Our goal was to melt the icebox, where he had collected ideas that came up in the problem space.

At this point we had not finally decided which challenge we wanted to pursue with the project.

The goal was to finally get started with the doing and get into the right mindset!


Prioritizing a challenge

Having identified more than 30 challenges through research, we pre-selected nine by using dot voing between just us fellows. The next step was to engage in an open discussion with the DRV in order to prioritize together.

It turned out to be a challenge for all of us to align due to several different points of view, but we made it work and came up with the following challenge.


How might we support clients as fast as possible as well as in person?

Design Sprint

We kick-started the solution space by conducting a design sprint.

It was my responsibility to plan it, moderate it whilst also participating as a UX Designer.


Our strategy


Iterations & User Testings

Several iterations later we finished the prototype and wrote user stories as a hand-over delivery for the DRV. In addition we generated a User Flow Chart as reference that visualizes our concept.


client of DRV in user test

If you finish this service until next monday, I will instantly use it.

Key Learnings

Weekly Retros

Before this project, we fellows did not know each other. It was a very exciting time getting to know each other and identifying strenghts and weeknesses. To enjoy our time together and find the ideal work balance, we started doing weekly retros. Increase - decrease - keep - loose - thoughts.

For me it was a great experience having this safe space whilst talking about current thoughts and feelings. I felt that this really helped us to grow together and made me realize how much I value a good and healthy feedback culture.

Any movement is movement

Sometimes it can feel like you are stuck. Ironically, it can happen when you really want to get something done and plan in big steps. It can therefore be very helpful to remind each other that any movement is better then no movement at all, even if you have high expectations and try to reach high.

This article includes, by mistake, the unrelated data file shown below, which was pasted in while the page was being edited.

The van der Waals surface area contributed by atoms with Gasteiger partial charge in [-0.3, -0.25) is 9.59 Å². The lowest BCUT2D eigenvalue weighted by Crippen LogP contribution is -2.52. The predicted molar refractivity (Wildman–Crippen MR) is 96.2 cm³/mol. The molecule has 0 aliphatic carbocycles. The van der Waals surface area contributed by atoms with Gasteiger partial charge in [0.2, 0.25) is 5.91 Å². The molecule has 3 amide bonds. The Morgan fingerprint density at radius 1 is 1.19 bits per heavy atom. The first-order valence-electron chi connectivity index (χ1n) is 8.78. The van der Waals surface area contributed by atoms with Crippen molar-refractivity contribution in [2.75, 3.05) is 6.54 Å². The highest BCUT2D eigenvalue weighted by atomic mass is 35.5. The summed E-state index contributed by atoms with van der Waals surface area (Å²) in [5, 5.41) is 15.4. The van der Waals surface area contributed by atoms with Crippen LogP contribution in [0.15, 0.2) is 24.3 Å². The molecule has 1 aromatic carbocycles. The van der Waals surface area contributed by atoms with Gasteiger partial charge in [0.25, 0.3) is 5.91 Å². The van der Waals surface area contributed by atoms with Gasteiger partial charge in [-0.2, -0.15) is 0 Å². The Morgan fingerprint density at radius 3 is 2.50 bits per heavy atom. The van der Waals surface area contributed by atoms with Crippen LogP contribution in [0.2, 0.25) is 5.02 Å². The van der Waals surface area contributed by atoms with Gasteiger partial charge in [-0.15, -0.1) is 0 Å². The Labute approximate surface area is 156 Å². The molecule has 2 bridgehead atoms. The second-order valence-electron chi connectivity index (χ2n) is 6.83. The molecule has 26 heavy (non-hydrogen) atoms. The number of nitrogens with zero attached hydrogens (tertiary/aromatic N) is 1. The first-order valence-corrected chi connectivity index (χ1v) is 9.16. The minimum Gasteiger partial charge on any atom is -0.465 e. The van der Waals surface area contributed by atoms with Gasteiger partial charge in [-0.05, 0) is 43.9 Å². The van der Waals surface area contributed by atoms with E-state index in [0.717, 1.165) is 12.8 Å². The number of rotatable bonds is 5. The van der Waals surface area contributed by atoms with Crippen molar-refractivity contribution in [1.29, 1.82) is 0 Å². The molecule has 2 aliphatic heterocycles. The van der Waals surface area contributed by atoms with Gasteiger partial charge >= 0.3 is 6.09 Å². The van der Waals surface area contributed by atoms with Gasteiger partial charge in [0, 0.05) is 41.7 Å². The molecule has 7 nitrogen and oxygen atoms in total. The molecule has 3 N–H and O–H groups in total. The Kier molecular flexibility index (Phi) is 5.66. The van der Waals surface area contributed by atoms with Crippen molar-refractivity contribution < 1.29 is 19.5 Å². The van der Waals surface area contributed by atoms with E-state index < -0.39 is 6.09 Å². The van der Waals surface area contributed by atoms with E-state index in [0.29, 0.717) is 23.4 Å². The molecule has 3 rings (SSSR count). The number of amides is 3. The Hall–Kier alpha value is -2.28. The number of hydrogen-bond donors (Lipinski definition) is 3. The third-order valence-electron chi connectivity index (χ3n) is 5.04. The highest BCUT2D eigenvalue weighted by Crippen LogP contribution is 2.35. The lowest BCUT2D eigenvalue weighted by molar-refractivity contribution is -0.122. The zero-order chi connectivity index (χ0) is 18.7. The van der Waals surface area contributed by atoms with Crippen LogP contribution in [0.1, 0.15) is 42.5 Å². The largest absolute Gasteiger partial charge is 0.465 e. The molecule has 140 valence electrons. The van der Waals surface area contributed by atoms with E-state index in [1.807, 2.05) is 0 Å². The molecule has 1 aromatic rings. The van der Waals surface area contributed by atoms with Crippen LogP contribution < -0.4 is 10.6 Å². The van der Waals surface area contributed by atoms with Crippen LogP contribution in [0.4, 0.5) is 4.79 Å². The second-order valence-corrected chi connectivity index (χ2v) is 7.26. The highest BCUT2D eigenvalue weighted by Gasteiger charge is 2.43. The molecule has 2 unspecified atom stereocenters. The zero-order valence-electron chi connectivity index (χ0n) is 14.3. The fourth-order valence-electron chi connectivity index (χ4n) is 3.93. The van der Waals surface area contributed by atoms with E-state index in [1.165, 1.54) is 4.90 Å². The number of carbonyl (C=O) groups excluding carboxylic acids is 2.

Sometimes things take time.

Have empathy not just for users, but for stakeholders & teammates

It is good and healthy when discussions arise within the team. Different points of view come together to merge and synthesise into one statement everybody can get behind of.

When these situations happen, I find it very helpful to research your teammates and stakehodler: Why do they say, what they say? What is the underlying mindset? Is there a reason we are not aware of yet? - Having empathy for everybody and not just users is critical for good team work.

Disruption in the public sector?!

In the beginning I was a bit naive and thought we are really going to change how the public sector works. We did influence it, but not by disrupting it as I imagined before. Now I know this is good. Steps need to be done with full awareness and it's not just about changing how something works, but also influencing the mindset of everybody along the way. This takes time if it is done sustainably.

Impact vs. feasability

During this project I thought a lot about impact vs. feasability. What good does it if you work on something that would have a crazy big impact, but is not feasable to realize?

On the other hand: What good does something do when it's feasable to realize, but does not have an impact? It's about the balance of both.

Diversity & interdisciplinary working

Our team consisted of DRV experts, one product manager, one engineer and two designers. We each had a different background and cultural experiences, which made it very exciting and fruitful to work with.

This experince has truly shaped my mindset and way of thinking, which I am so grateful for!


Meet the team

Top left to bottom right: Vanessa Espinosa Ureta, Julian Wildmann, Leonhard Melzer, Manuela Kröger, Ulrike Hundt, Inken Alber, Andrea Vojacek